The Salem trials were largely the result of a combination of personal animus, avarice, and cruelty within a deeply occultist culture. New England courts executed nineteen witches and subjected many repented convicts to purifying torture. One thing only ended the feverish trials: accusers gradually turned on the affluent and influential after using up the easier targets of marginalized and poor women.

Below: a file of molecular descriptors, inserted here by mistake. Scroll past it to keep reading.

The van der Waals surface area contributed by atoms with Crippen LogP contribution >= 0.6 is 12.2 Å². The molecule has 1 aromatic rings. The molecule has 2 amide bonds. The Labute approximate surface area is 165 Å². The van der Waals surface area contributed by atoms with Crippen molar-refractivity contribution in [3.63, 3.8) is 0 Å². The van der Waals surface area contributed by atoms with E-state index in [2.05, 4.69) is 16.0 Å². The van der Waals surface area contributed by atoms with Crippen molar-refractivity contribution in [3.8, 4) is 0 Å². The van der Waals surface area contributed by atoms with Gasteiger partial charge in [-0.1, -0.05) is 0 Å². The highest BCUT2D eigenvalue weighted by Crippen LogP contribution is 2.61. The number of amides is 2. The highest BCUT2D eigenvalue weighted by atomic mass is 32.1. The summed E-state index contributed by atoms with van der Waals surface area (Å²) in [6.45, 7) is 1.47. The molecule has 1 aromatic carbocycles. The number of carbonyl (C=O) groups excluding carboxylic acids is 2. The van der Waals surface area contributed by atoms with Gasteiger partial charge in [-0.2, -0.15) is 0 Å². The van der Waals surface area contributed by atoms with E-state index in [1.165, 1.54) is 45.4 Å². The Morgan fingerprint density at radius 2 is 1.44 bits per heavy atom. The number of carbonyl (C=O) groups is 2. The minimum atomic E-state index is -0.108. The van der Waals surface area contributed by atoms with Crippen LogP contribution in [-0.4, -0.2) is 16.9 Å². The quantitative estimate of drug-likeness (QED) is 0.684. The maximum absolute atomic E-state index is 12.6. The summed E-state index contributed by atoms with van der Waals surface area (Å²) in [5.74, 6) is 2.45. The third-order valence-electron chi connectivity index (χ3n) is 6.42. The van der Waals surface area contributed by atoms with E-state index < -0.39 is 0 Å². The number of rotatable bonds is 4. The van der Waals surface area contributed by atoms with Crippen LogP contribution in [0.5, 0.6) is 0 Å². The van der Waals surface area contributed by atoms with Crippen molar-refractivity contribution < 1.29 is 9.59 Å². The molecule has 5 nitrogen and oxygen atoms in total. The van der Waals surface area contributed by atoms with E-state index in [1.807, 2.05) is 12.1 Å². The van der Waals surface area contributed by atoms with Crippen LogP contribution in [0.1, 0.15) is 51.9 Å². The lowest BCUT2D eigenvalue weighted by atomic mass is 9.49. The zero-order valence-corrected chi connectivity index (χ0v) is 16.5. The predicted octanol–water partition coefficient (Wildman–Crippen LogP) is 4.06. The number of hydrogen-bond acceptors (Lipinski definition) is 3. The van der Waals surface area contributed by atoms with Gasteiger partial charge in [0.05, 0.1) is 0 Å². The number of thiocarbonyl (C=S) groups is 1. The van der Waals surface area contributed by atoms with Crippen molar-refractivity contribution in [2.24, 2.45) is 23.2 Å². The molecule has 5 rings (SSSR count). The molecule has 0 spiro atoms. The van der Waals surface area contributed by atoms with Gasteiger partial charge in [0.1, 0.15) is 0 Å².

Anthony Comegna: In the 1680s, English history was a stream of conspiracies and counter‐conspiracies. The Restoration King, Charles II, died without a son in 1685, leaving the throne to his openly Catholic brother, the Duke of York. The new King, James II, was also the royally chartered proprietor of New York, and a dogged and determined enemy of all things Puritan. James followed Charles’ process [00:00:30] of imperial reform in New England. He wiped away the colonial assemblies, their charters, their borders, and even their land grants. The monarch reclaimed his special powers and privileges, reincorporating his ancestors’ creatures into his own royal body of rights. Protestant Englishmen across the Atlantic feared a Catholic plot to unite the Earth under anti-Christ’s banners. [00:01:00] This is Liberty Chronicles, a project of libertarianism.org. I’m Anthony Comegna. In place of the old colonies, James created the Dominion of New England, a militarized dictatorship ruled over by the king’s puppet, Sir Edmund Andros. Despite peace with the Indians, [00:01:30] the new government spent, taxed, and regulated with abandon. After the king’s son and heir was born in 1688, Protestants in parliament conspired to remove James from the throne. They feared a Catholic dynasty and secretly invited the Dutch Prince of Orange to the throne. Prince William’s wife was a Stuart, and the disarray in the army and navy easily allowed a military invasion of the English mainland. James fled the capital in November, and the Coup d’État was complete. [00:02:00] Anti‐James rebellions erupted almost universally and spontaneously across the colonies, nowhere more vigorously so than in Boston, the seat of Dominion government. The so‐called Glorious Revolution offered New Englanders an opportunity to unite together against a common, essentially foreign enemy without domestic affairs clouding the fight, but the battle was quickly concluded, Andros and his cronies easily captured and imprisoned, and old local antagonisms revived. [00:02:30] By 1691, the new King William III restored the Massachusetts charter, complete with pre‐Dominion land titles. Temporary setbacks aside, New English elites finally had their colony back, but the divines once again misused their power and their liberty. In 1692, witch fever struck Salem, and the Puritan state executed 18 women and one man for entirely imagined crimes. [00:03:00] A century and a half later, William Godwin saw the Salem Trials as the moment when Puritanism finally lost enough of its mind that some of its soul went with it and the world was better off for it. Godwin lived from 1756 to 1836. He was brilliant and highly influential, the first modern anarchist philosopher, an important voice for rationalism and skepticism, the first utilitarian, and a sort of founding father in the individualist and socialist pantheons. [00:03:30] In his 1834 Lives of the Necromancers, Godwin determined to dispel the significant remaining social ignorance, myths, half‐truths, and lies based in supernatural beliefs that enabled tragedies like the Salem Trials. In Godwin’s hands, quackery became sociological and political conspiracy. All human beings possess the capacity to investigate nature’s laws with reason. Throughout the ages though, there have been those [00:04:00] who seek to obfuscate and obscure this power from others. The charismatic, the cunning, and the immoral have nearly always and everywhere organized themselves into classes of conspirators against the liberties and wisdom of the common people. Godwin hoped to disarm these priests, magicians, fortune tellers, divine right monarch and lickspittle court devotionists. Behind them all, sadly and unfortunately, lay the average person’s boundless ambition [00:04:30] because practically everyone can be swept away with grandiose dreams and visions of the supernatural and the real blending together. Practically everyone fall prey to those who would lie, cheat, and worse, to dominate their fellow beings. The necromancers’ intrusions into the realm of death violated broadly accepted laws of ethics and religion. Only those individuals motivated by the most wicked and horrifying lusts would resort to such an unnatural [00:05:00] means of acquiring power. The alchemists promised unending wealth and immortality. The Rosicrucians practiced hallucinogenic communication with powerful elemental creatures. Leadership claimed the ability to control these fearsome beings and commanded the full loyalty of subordinate priests. In pre‐Modern societies, scientific knowledge was reserved exclusively for the elite few and a very small number of specialists. Socio‐mystical divisions were [00:05:30] so sharp that conquerors like Alexander even lived on after death, venerated as a god made flesh. The famous Simon Magus could reportedly fly through the air, pass through miles of matter at a time, make himself invisible. He could shape‐shift, transfigure matter, bring statues to life, and bid defiance to all locks. He was, and I should stress the word apparently, fire‐proof. Early medieval Europe [00:06:00] was a world flush with supernatural entities and powerful individuals who could access this otherworldly realm with specialized occultic learning. Angels flittered around everywhere. Demons haunted the rocks and forests. Witches and sorcerers practiced their crafts for good and ill, while gods’ saints endlessly battled them, and alchemists and necromancers desperately searched for an existence beyond this life. In the Crusading Era, many Westerners wholeheartedly [00:06:30] embraced knowledge and technology from the East. Occult knowledge broadened beyond the tiny ruling class and its courtly elite. A seemingly endless array of friars, philosophers, scientists, alchemists, and educators joined the magical fray to advance their own power, influence, and visions. With Renaissance figures like Petrarch, the enlightened and educated no longer practiced witchcraft, but they would have defended to the death your right to do so. Europeans became more [00:07:00] and more keenly aware of the physical laws governing natural phenomenon. Science demystified witchcraft and exposed as a sociological, not a supernatural, phenomenon but popular belief and political institutions lagged significantly behind the new learning. Marginalized and powerless individuals often made easy targets for both angry mobs and political or religious leaders in desperate need of a scapegoat. As magic lost its power in European courts, [00:07:30] it retained an important command over the average person’s worldview. For the uneducated, the world still abounded with spirits, strange energies, and endless signs of Satan’s battle against God. In the transitional early Modern period, monarchs like England’s James I exploited the marginality of witches for the purposes of modern statecraft. James wrote his own Daemonologie, and orchestrated show trials for accused witches like Agnes Sampson and John Fian, [00:08:00] whom he held responsible for delaying a trip to his betrothed in Norway. For their crimes, they suffered horrifying torture and execution. James’ administration and scholarship inspired future bad actors like the witch hunter Matthew Hopkins. Hopkins’ bloody career flourished in the early days of the English Civil War. He traveled through England convincing localities that Satan was actively training witches in their village, staging for a full demonic invasion. [00:08:30] Hopkins convinced towns to hire his hunters, who murdered over 300 women accused of making satanic pacts. During his two year reign of terror, Hopkins killed more people than the previous two centuries of witch hunting in England. Having built a dandy career out of the horrible affair, Hopkins published his manual, The Discovery of Witches, in 1647. Within a few decades, witch fever spread across the Atlantic to yet another [00:09:00] Puritan society drunk on righteousness and mysticism. Speaker 2: William Godwin, Witchcraft in New England from Lives of the Necromancers, 1834. As a story of witchcraft, without any poetry to it, without any thing to amuse the imagination or interest the fancy, but hard, prosy, and accompanied with all that is wretched, pitiful and withering, [00:09:30] perhaps the well‐known story of the New England witchcraft surpasses everything else upon record. The New Englanders were at this time, towards the close of the seventeenth century, rigorous Calvinists with long sermons and tedious monotonous prayers, with hell before them forever on one side, and a tyrannical, sour and austere God on the other, jealous of an arbitrary sovereignty, who hath mercy on whom [00:10:00] he will have mercy, and whom he will he hardeneth. These men, with long and melancholy faces, with a drawling and sanctified tone, and a carriage that would at once make the most severely disposed merry, and the most cheerful spectators sad, constituted nearly the entire population of the province of Massachusetts Bay. The prosecutions for witchcraft continued with little intermission principally at Salem, [00:10:30] during the greater part of the year 1692. The accusations were of the most vulgar and contemptible sort, invisible pinchings and blows, fits, with the blastings and morality of cattle, and wains stuck fast in the ground or losing their wheels. A conspicuous feature in nearly the whole of these stories was what they named the spectral sight. In other words, that the profligate accusers first feigned for [00:11:00] the most part the injuries they received, and next saw the figures and action of the persons who inflicted them, when they were invisible to everyone else. Hence the miserable prosecutors gained the power of gratifying the wantonness of their malice, by pretending that they suffered by the hand of any one whose name first presented itself, or against whom they bore an ill will. The persons so charged, though unseen by any but the accuser, [00:11:30] and who in their corporal presence were at a distance of miles, and were doubtless wholly unconscious of the mischief that was hatching against them, were immediately taken up, and cast into prison. And what was more monstrous and incredible, there stood at the bar the prisoner on trial for his life, while the witnesses were permitted to swear that his specter had haunted them, and afflicted them with all manner of injuries. That the poor prosecuted wretch stood [00:12:00] astonished at what was alleged against him, was utterly overwhelmed with the charges and knew not what to answer, was all of it interpreted as so many presumptions of his guilt. Ignorant as they were, they were unhappy and unskillful in their defense, and, if they spoke of the devil as was but natural, it was instantly caught at as a proof how familiar they were with the fiend that had seduced them to their damnation. Anthony Comegna: [00:12:30] Godwin’s theory of the Salem Trials is representative of scholarly thought for quite some time. They were largely the result of a combination of personal animus, avarice and cruelty within a deeply occultus culture. True believer Puritans saw Satan and his minions behind every tree and in the eyes of every person not elect. In fact, witch hunting was a matter of public policy, and many copies of Matthew Hopkins’ The Discovery of Witches rested on the saint’s bookshelves, [00:13:00] no doubt with very well‐worn pages. Once the first baseless accusations flew, the flood was unstoppable. Speaker 2: The first specimen of this sort of accusation in the present instance was given by one Paris, minister of a church at Salem, in the end of the year 1691, who had two daughters, one nine years old, the other eleven, that were afflicted with fits and convulsions. [00:13:30] The first person fixed on as the mysterious author of what was seen was Tituba, a female slave in the family, and she was harassed by her master into a confession of unlawful practices and spells. The girls then fixed on Sarah Good, a female known to be the victim of a morbid melancholy, and Osborne, a poor man that had for a considerable time been bed‐rid, as persons whose specters had perpetually haunted and tormented [00:14:00] them, and Good was twelve months after hanged on this accusation. A person, who was one of the first to fall under the imputation, was one George Burroughs, also a minister of Salem. He had, it seems, buried two wives, both of whom the busy gossips said he had used ill in their life‐time, and consequently, it was whispered, had murdered them. This man was accustomed foolishly to [00:14:30] vaunt that he knew what people said of him in his absence and this was brought as a proof that he dealt with the devil. Two women, who were witnesses against him, interrupted their testimony with exclaiming that they saw the ghosts of the murdered wives present (who had promised them they would come), though no one else in the court saw them, and this was taken in evidence. Burroughs conducted himself in a very injudicious way on his trial, [00:15:00] but when he came to be hanged, made so impressive a speech on the ladder, with fervent protestations of innocence, as melted many of the spectators into tears. The nature of accusations of this sort is ever found to operate like an epidemic. Fits and convulsions are communicated from one subject to another. The spectral sight, as it was called, is obviously a theme for the vanity of ignorance. [00:15:30] When too such things are talked of, when the devil and spirits of hell are made familiar conversation, when stories of this sort are among the daily news, and one person and another, who had a little before nothing extraordinary about them, become subjects of wonder, these topics enter into the thoughts of many, sleeping and waking. Their young men see visions, and their old men dream dreams. Anthony Comegna: New England courts [00:16:00] executed 19 witches and subjected many repentant convicts to purifying torture. One thing only ended the feverish trials. Accusers gradually turned on the affluent and influential after using up the easier targets of marginalized and poor women. Speaker 2: In such a town as Salem, the second in point of importance in the colony, such accusations spread with wonderful rapidity. Many were seized with fits, [00:16:30] exhibited frightful contortions of their limbs and features, and became a fearful spectacle to the bystander. They were asked to assign the cause of all this and they supposed, or pretended to suppose, some neighbor, already solitary and afflicted, and on that account in ill odor with the townspeople, scowling upon, threatening, and tormenting them. Presently persons, specially gifted with the spectral [00:17:00] sight, formed a class by themselves, and were sent about at the public expense from place to place, that they might see what no one else could see. The prisons were filled with the persons accused. The utmost horror was entertained, as of a calamity which in such a degree had never visited that part of the world. It happened, most unfortunately, that Baxter’s Certainty of the World of Spirits had been published but the year before, [00:17:30] and a number of copies had been sent out to New England. There seemed a strange coincidence and sympathy between vital Christianity in its most honorable sense, and the fear of the devil, who appeared to be come down unto them, with great wrath. Mr. Increase Mather, and Mr. Cotton Mather, his son, two clergymen of highest reputation in the neighborhood, by the solemnity and awe with which they treated [00:18:00] the subject, and the earnestness and zeal which they displayed, gave a sanction to the lowest superstition and virulence of the ignorant. All the forms of justice were brought forward on this occasion. There was no lack of judges, and grand juries, and petty juries, and executioners, and still less of prosecutors and witnesses. The first person that was hanged was on the 10th of June, five more on the 19th of July, [00:18:30] five on the 19th of August, and eight on the 22nd of September. Multitudes confessed that they were witches, for this appeared the only way for the accused to save their lives. Husbands and children fell down on their knees, and implored their wives and mothers to own their guilt. Many were tortured by being tied neck and heels together till they confessed whatever was suggested to them. It is remarkable however that not one persisted in her confession [00:19:00] at the place of execution. The whole of this dreadful tragedy was kept together by a thread. The specter‐seers for a considerable time prudently restricted their accusations to persons of ill repute, or otherwise of no consequence in the community. By and by, however, they lost sight of this caution, and pretended they saw the figures of some persons well connected, and of unquestioned honor and reputation, engaged in acts of witchcraft. [00:19:30] Immediately the whole fell through in a moment. The leading inhabitants presently saw how unsafe it would be to trust their reputations and their lives to the mercy of these profligate accusers. Of 56 bills of indictment that were offered to the grand‐jury on the 3rd of January, 1693, 26 only were found true bills, and 30 thrown out. On the 26 bills that were found, three persons only were pronounced [00:20:00] guilty by the petty jury, and these three received their pardon from the government. The prisons were thrown open. 50 confessed witches, together with 200 persons imprisoned on suspicion, were set at liberty, and no more accusations were heard of. The afflicted, as they were technically termed, recovered their health. The spectral sight was universally scouted, and men began to wonder how they could ever have been the victims of so horrible [00:20:30] a delusion. Anthony Comegna: Once the Massachusetts Bay elite felt their interests were also seriously threatened by the outbreak, they reasserted control over the courts and ended the trials. For the next century and more, rationalists philosophers condemning the excesses of church and state had an especially horrifying and ridiculous example [00:21:00] from Salem. The trials quickly became the stuff of ridicule and while folk beliefs in the supernatural persisted, the regime recognized its follies. Over the next generation, preachers of the Jeremiah sought to recover the founding generation’s missionary zeal. The founders’ children and grandchildren failed the original religious mission, but they had effectively terrorized or marginalized dissenters. Thomas Morton’s rainbow coalition [00:21:30] was almost entirely displaced with shades of Puritan gray. Though Puritanism was now stripped of much mysticism, demonology, and expansionary vigor, new generations maintained the basic mission and the conviction that violence was an acceptable means to establish god’s earthly kingdom. Liberty Chronicles is [00:22:00] a project of libertarianism.org. It is produced by Tess Terrible. To learn more about Liberty Chronicles, visit libertarianism.org.